Backpacking Tent vs Suspended Tent | Which is the Best for Camping?

When comparing a backpacking tent vs suspended tents, they each offer low-weight options great for traveling campers but are hammock tents right for you?

We’ve broken down the major similarities and differences of common tent types to help you make the right decision for your next outdoor adventure!

Backpacking Tent vs Suspended Tent

First, let’s break down each type of tent:

Backpacking

backpacking tent vs suspended tent
True to their name, backpacking tents are intended for backpacking! They are traditionally smaller than most other tent types as their primary focus is keeping the weight down while protecting you from the elements.

Suspended

a-frame tent vs suspended tent

Suspended tents are essentially hammock tents. While there are multiple designs between hammocks and suspended tents, they are defined by the hanging design that secures against trees, poles, or other objects.

Major Differences

The biggest difference between a backpacking tent vs suspended tent is the setup. Suspended tents hang from trees or beams to create an enclosed hammock that will protect you from the elements anywhere you can find 2-3 trees. In contrast, backpacking tents intercrossing poles to set up a shelter directly on the ground. Suspended tents are basically hammocks with a rain tarp and backpacking tents are mini versions of traditional tents.

Another difference between these two tent types is the cost. You can find comparable suspended and backpacking tents at the same price between $150 – $300 but you can also find backpacking tents for $1k+. If weight is the most important thing for your camping style and you have the cash to back it up, you can save pounds by opting for the higher-priced backpacking tents.

Both types of tents usually use a two-layer design to repel rain but a backpacking tent may be slightly more comfortable to spend a longer period of time inside during a storm as you can sit inside with more room easily compared to suspended tents. Being off the ground in a suspended tent prevents any kind of rain from pooling below the tent but also exposes you to wind on all four sides which may cause swaying as you hang.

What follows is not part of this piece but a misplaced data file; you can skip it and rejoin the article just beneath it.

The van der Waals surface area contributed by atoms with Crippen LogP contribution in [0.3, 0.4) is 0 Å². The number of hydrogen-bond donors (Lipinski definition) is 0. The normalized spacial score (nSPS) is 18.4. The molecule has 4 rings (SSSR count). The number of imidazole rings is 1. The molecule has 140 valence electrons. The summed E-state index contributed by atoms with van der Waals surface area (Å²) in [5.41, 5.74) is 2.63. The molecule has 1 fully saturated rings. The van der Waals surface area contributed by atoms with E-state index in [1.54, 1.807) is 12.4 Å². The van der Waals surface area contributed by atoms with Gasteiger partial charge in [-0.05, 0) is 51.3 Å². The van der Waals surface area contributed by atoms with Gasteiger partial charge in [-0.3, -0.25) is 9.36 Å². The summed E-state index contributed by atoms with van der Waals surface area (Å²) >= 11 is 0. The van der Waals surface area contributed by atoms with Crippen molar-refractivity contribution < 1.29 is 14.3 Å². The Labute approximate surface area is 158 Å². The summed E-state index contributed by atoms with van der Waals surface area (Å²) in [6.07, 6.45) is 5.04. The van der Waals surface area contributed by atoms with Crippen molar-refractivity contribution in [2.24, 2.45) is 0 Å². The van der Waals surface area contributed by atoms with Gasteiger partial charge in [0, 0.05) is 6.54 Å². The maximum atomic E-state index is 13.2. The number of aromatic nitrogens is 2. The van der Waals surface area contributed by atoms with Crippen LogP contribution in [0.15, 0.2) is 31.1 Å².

Best Uses For Backpacking & Suspended Tents

While each tent can be used in almost any situation, they both are best for backpacking trips given the small capacities and tent weights. There isn’t anything holding you back from using backpacking and suspended tents for family or car camping but you’ll only be able to fit a couple of people in each one!

Backpacking

Suspended


Family Camping


Car Camping


Backpacking

Feature Comparison | Backpacking Tent vs Suspended Tent

Since suspended tents and backpacking tents have similar capacities and purposes, they are very comparable when it comes to their overall features. The primary difference stems from the way the tents form to their environment.

Backpacking tents being on the ground will hold up slightly better in storms (less swaying and strain against the straps/poles) than suspended tents. You’ll still be safe in a suspended tent but the wind on all sides may be less comfortable in the long run.

Product

Backpacking

Suspended

Sturdiness

Capacity

Cost

Portability

Lifespan

Want more?

Check out our infographic and larger article covering the ten most common tent types or use our tent finding tool to quickly find the tents that suit your needs!

About the Author

Photo of author

Robbie

Robbie is a Co-Founder and editor at Midwest Camping. Robbie has backpacked over three hundred miles of the Appalachian trail, visited seventeen national parks, and camped regularly for the last two decades.

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